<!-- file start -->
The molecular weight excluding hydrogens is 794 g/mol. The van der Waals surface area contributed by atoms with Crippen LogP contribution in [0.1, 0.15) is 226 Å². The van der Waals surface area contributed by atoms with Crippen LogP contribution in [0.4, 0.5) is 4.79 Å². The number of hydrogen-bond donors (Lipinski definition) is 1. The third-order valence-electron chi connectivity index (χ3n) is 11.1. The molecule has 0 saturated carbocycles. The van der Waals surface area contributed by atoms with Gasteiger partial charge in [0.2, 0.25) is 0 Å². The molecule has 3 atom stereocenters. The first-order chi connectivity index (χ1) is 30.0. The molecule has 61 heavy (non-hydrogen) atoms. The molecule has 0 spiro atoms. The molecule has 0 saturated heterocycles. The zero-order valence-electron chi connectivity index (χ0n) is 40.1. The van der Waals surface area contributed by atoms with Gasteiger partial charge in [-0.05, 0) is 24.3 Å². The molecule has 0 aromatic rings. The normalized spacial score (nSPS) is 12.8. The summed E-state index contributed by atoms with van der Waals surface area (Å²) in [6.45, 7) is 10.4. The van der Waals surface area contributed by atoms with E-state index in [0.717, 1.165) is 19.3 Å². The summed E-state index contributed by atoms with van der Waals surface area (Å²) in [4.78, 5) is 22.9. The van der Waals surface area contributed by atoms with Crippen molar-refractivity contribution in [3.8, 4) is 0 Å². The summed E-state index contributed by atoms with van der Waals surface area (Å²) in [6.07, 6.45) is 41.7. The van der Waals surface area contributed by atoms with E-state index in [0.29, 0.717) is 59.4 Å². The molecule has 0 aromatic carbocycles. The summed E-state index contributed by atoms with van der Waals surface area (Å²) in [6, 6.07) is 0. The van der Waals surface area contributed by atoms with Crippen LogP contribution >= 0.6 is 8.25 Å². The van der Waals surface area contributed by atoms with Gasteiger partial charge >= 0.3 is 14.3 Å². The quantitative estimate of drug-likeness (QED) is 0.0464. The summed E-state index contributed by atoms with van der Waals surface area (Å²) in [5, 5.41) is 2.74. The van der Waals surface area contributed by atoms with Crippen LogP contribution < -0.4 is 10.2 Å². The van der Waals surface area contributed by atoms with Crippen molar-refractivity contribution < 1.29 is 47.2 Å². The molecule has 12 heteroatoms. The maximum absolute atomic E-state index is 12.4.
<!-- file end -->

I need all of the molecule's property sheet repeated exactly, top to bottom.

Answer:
The molecular weight excluding hydrogens is 794 g/mol. The van der Waals surface area contributed by atoms with Crippen LogP contribution in [0.1, 0.15) is 226 Å². The van der Waals surface area contributed by atoms with Crippen LogP contribution in [0.4, 0.5) is 4.79 Å². The number of hydrogen-bond donors (Lipinski definition) is 1. The third-order valence-electron chi connectivity index (χ3n) is 11.1. The molecule has 0 saturated carbocycles. The van der Waals surface area contributed by atoms with Gasteiger partial charge in [0.2, 0.25) is 0 Å². The molecule has 3 atom stereocenters. The first-order chi connectivity index (χ1) is 30.0. The molecule has 61 heavy (non-hydrogen) atoms. The molecule has 0 spiro atoms. The molecule has 0 saturated heterocycles. The zero-order valence-electron chi connectivity index (χ0n) is 40.1. The van der Waals surface area contributed by atoms with Gasteiger partial charge in [-0.05, 0) is 24.3 Å². The molecule has 0 aromatic rings. The normalized spacial score (nSPS) is 12.8. The summed E-state index contributed by atoms with van der Waals surface area (Å²) in [6.45, 7) is 10.4. The van der Waals surface area contributed by atoms with E-state index in [0.717, 1.165) is 19.3 Å². The summed E-state index contributed by atoms with van der Waals surface area (Å²) in [4.78, 5) is 22.9. The van der Waals surface area contributed by atoms with Crippen molar-refractivity contribution in [3.8, 4) is 0 Å². The summed E-state index contributed by atoms with van der Waals surface area (Å²) in [6.07, 6.45) is 41.7. The van der Waals surface area contributed by atoms with E-state index in [0.29, 0.717) is 59.4 Å². The molecule has 0 aromatic carbocycles. The summed E-state index contributed by atoms with van der Waals surface area (Å²) in [6, 6.07) is 0. The van der Waals surface area contributed by atoms with Crippen LogP contribution >= 0.6 is 8.25 Å². The van der Waals surface area contributed by atoms with Gasteiger partial charge >= 0.3 is 14.3 Å². The quantitative estimate of drug-likeness (QED) is 0.0464. The summed E-state index contributed by atoms with van der Waals surface area (Å²) in [5, 5.41) is 2.74. The van der Waals surface area contributed by atoms with Crippen LogP contribution < -0.4 is 10.2 Å². The van der Waals surface area contributed by atoms with Crippen molar-refractivity contribution < 1.29 is 47.2 Å². The molecule has 12 heteroatoms. The maximum absolute atomic E-state index is 12.4.